Just as an earthquake exposes all hidden under the ruins, the coronavirus pandemic uncovered all decay underneath. A prime minister charged on corruption charges was already there; so was a systemic erosion in democracy.
Both had previously brought Israelis to the streets in anger, but only in small numbers
It took a terrible virus for many Israelis to realise that the system was not only corrupt but also totally inefficient, cynical and detached from the everyday life of the citizens it was supposed to serve.
In fact, it is one of those rare occasions where the eruption of rage that has taken to the streets almost every day now can be traced back to a series of events.
First came the pictures of Netanyahu celebrating the Passover Seder traditional dinner with his grown-up son, while millions of Israelis under lockdown were ordered to spend the family evening in total solitude. Lonely, miserable and out of work.
Then came the gathering of the parliamentary finance committee to discuss (and approve) the prime minister’s request for retroactive tax refunds on expenses at his private villa in Caesarea. During the debate, Likud MP Miki Zohar argued that the taxes would have left Netanyahu “financially crippled”. Netanyahu is a multimillionaire.
That tragic-comic exchange took place at end of June, the onset of the second wave of the coronavirus pandemic, with one million Israelis unemployed and by then thousands hungry. It resonated with perplexed Israelis; even Netanyahu’s ardent supporters.
Then came the “open windows” farce. The caring government worked out a solution for public transportation and came up with a very sensible solution: most bus lines would be allowed to resume – with open windows to avoid the spreading of the virus.
Made sense? Not really. For almost a decade buses in Israel have had no widows that open. But elected officials had not ridden on a bus for over a decade, so how should they know.
What else did they not know about the life of the people they are in charge of? In fact, much more. A few days later, the government decided to close all restaurants they’d allowed to reopen just days before. Obedient and broke restaurateurs threw away all the products they bought and cancelled all reservations – just to hear a few hours later that in fact restaurants could remain open. By then, most of them could not keep up with the decision-making process of the parliament.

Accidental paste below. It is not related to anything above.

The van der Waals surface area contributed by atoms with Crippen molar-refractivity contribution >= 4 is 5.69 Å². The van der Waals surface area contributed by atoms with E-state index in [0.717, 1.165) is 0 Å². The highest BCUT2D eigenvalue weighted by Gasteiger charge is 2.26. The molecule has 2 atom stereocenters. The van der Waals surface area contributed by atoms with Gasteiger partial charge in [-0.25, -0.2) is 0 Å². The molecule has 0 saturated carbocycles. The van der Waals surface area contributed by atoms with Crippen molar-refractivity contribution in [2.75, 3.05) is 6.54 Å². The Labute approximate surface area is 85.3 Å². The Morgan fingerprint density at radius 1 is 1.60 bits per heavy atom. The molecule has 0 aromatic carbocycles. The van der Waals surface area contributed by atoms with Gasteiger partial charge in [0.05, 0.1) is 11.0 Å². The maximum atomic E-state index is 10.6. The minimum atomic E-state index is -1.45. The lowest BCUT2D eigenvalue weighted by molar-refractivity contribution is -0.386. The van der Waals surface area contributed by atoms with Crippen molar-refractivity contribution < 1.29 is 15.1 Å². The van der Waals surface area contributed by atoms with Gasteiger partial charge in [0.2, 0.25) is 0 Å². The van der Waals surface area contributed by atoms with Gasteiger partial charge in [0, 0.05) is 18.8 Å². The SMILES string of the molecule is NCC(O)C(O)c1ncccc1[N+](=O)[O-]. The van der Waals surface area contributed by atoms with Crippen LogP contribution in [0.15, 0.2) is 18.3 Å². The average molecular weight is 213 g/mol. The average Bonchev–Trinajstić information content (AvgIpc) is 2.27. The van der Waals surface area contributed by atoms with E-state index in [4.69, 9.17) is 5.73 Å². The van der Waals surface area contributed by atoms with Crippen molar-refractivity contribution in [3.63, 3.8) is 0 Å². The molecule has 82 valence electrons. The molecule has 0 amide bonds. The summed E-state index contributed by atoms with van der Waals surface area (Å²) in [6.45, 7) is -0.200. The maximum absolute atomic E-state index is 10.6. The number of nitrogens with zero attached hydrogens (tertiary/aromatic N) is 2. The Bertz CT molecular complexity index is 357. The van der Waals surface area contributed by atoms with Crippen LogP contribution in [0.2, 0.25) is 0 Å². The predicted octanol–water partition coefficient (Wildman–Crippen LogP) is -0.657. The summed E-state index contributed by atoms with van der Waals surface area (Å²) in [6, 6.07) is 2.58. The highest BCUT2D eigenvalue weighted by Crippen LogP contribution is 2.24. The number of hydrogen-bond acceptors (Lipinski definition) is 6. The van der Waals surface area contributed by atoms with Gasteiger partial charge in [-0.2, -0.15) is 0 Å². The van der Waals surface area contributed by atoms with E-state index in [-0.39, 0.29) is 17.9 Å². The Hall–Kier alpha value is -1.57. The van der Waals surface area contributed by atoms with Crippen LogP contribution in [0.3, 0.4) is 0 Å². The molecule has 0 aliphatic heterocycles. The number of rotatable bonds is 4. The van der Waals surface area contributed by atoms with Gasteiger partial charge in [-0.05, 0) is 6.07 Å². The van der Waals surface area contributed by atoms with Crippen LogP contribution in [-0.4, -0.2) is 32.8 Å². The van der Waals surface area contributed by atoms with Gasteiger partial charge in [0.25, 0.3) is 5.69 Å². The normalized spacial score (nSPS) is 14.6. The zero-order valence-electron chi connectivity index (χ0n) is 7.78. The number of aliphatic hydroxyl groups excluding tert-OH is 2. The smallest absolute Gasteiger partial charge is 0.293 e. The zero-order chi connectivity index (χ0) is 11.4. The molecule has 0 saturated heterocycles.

Deep into the second wave and the onset of mass demonstrations, Netanyahu convened another press conference and proudly promised a universal corona bonus to every citizen, which he said would land in bank accounts within few days. That was on 15 July. There is still no money in the bank.
Hurt, disillusioned, angry
It may sound like a trivial litany of minuscule problems in the midst of a universal pandemic. It is not. It is Israelis’ real encounter with their leadership and the system.
They’ve learned that health system does not work; there is a shortage of hospital beds and medical staff.
They’ve learned that the welfare system does not work; in the midst of the health and economic crisis, when the weakest needed help and support, underpaid social workers went on a long strike. It took weeks for the government to pay attention and reach some agreement with them.
Most of all, Israelis see their politicians as self-absorbed, totally detached from the everyday life of their constituency, as if they live on another planet.
That is when they took to the streets. Huge crowds with unprecedented energy and resilience. Hurt, disillusioned, angry, deeply concerned about their future.
The strength and the weakness of this protest is its diversity. Some protest against Netanyahu’s corruption and want him out. As he was the one to take credit for whatever worked in the first months of the pandemic, he is the one to blame as things worsen.
Some take to the streets to save Israeli democracy; others are terrified for their financial future. All of these people have lost trust in the country’s leadership.
Most are not even sure that the recent “security incident with Hezbollah” on the northern border was more than a media event to distract attention. Occasionally, even an anti-annexation protester emerges in the crowd.
The good news is the re-emergence of the young generation in the mass demonstrations. For years, middle-aged or even ageing Israelis have constantly looked around for the younger generation to lead the protest. Today students’ organisations have announced they are joining the protest.
They feel abandoned. They are finally there, the only ones who can bring about the much-needed change.
In the meantime, the threat of a fourth round of elections is hanging over the heads of the Israelis. Netanyahu is not running the country. Over the last few weeks he has been running a campaign.
Lily Galili is a senior Israeli journalist and lecturer focusing on all aspects of Israeli society and immigration to Israel